The rapid rise of the Internet of Things—always-on devices equipped with sensors and transmitting chips that allow for the continual collection and communication of user-generated data—has begun to transform areas as diverse as connected cars, cooking, smart infrastructure, digital healthcare, agriculture and industrial channels. While each of these domains is sensitive, and necessitates the rigorous application of Privacy/Security by Design, few areas are more private than the inner sanctum of one’s home, which is increasingly becoming “connected” in various ways.
TRUSTe’s Privacy Risk Summit (this Wednesday, June 8th in San Francisco) features a session devoted to the privacy implications of home monitoring presented by Jill Bronfman, Director of the Privacy Tech Project and Adjunct Professor, University of California, Hastings College of the Law. In this final preview in our series, Darren Abernethy, Privacy Solutions Manager at TRUSTe, offers a brief introduction to some of the vulnerabilities and opportunities in the “smart home” space.
How We Arrived Here
The exponential proliferation of Internet of Things (IoT)-connected devices can be explained by the timely melding of various drivers and technological capabilities. The prevalence of low-cost sensors, advanced and inexpensive cloud computing platforms, social media, “big data” analytics, and increased spectral efficiency of wireless technologies and networks have all expedited the creation of more interconnected devices. The fact that these devices generate valuable user data that can be anonymized, aggregated and sold to marketers and other businesses in order to provide insights about customers and prospects, has made a consumer’s behavioral data from inside the home that much more treasured.
First, the Worst Case Scenarios
The Potential for Creepiness
When in the home setting, people are at their most vulnerable. There may be children around, conversations are had that are not meant for public consumption, and generally one’s guard is relaxed in ways it might not be at work or in public. And so, the “creepiness factor” can be high. This is no better reflected than in the chilling recent case of a man hacking a couple’s baby monitor to speak to a 3-year-old boy in his bedroom and control the night-vision-enabled video camera inside. Such a violation of privacy and decency highlights the fact that there will always be people who view connected devices as an attack vector ripe for exploitation.
And, aside from the unsettling manipulation of baby monitors, outsiders will no doubt look for ways to compromise connected garage doors and locks in order to gain physical entry into a home, or to demand payment of a ransom before allowing the owner re-entry. Moreover, even if a hacker does not wish to personally engage in further crimes first-hand, it is not hard to fathom a black market where IoT-related vulnerabilities for devices and individuals’ homes can be peddled.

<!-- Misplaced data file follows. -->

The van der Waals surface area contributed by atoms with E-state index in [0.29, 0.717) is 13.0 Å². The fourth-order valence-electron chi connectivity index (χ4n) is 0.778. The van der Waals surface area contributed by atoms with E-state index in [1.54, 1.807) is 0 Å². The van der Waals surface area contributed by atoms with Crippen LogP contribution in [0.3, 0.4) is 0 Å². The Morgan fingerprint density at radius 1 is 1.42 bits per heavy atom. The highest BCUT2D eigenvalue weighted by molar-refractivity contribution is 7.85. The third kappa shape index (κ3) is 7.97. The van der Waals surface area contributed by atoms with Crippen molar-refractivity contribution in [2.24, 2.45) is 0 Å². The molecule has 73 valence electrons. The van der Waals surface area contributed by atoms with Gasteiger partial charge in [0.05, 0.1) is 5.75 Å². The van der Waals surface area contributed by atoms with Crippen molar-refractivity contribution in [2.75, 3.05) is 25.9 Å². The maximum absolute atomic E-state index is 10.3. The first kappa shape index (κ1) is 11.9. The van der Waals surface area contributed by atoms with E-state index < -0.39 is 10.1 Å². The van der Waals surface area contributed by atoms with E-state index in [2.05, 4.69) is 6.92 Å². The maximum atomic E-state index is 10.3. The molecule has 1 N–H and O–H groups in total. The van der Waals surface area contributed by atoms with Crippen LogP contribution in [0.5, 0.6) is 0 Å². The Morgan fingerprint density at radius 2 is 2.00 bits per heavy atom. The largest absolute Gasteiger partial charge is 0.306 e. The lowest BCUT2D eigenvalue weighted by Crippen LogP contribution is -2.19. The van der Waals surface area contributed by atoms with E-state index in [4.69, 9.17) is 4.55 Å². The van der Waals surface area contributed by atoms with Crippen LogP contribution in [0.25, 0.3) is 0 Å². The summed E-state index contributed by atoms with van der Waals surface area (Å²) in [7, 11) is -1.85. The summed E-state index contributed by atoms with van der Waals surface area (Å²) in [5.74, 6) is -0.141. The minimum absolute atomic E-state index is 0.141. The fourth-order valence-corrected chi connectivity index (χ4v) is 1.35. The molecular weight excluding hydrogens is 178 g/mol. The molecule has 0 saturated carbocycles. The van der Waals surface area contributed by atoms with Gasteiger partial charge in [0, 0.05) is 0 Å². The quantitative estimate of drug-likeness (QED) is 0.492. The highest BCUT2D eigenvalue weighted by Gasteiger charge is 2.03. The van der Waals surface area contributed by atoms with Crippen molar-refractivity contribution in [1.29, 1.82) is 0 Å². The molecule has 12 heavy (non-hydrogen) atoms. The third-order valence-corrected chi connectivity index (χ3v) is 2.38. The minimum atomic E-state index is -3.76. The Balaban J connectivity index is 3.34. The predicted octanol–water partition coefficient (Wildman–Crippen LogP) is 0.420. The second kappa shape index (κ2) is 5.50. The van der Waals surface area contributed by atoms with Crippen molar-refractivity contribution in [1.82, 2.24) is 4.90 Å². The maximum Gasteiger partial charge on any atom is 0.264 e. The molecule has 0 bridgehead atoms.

Enter Voice and Facial Recognition
Voice, video and biometric capabilities are likewise becoming components of the smart home experience. Google recently announced its plans to enter the voice-controlled virtual assistant market (a la Amazon’s Echo) with Google Home, which “becomes a hub to run a home network of Internet-connected devices that collect millions, if not billions, of pieces of data—frequently.” Google Home enables two-way conversations, can interact with the Nest smart thermostat and will engage with other smart devices that, collectively, contain data indicating when someone is home or away, and information about an individual’s preferences and more.
Next, the Good News: Good Practices Build Customer Trust
Although no device or service unequivocally can be made 100% safe and impregnable, there are ascertainable steps that any company can take to mitigate the risk of creepiness, 3rd party exploitation and other smart home cybercrime.
As a threshold matter, companies must continually test and be aware of all of the data that a connected home device collects and transmits. When this data is appropriately categorized (e.g., non-PII vs. PII vs. sensitive PII; actively vs. passively collected; persistent identifiers; transmission medium, etc.), inventoried, and secured (e.g., encrypted and/or de-identified), and it is understood with whom the information is shared (vendors, service processors, partners, etc.) over which networks, then companies are better able to ensure security by building in appropriate controls. Ongoing monitoring throughout the lifecycle of a connected device, as well as accurate disclosures to consumers before and throughout usage of a product, are also requisites of building customer trust.
Open Questions at the Hearth of the Connected Home
This relatively nascent frontier of monitoring about and within the home raises as yet unanswered issues for privacy-aware consumers and regulators. These include:
- What limits, if any, are needed around the granular profiling of individuals from combined IoT-device data collected on a single platform (including, e.g., protected health information or geolocation)?
- Should a special regulatory status be afforded to data collected in the home?
- Where do advertisers and marketers fit into the connected home landscape?
- How can meaningful notice and consent be provided in the IoT home setting?
- What of unknown or future secondary uses of connected home data?
For insights and analyses of these issues and more, be sure to check out this week’s TRUSTe Privacy Risk Summit, or contact TRUSTe today.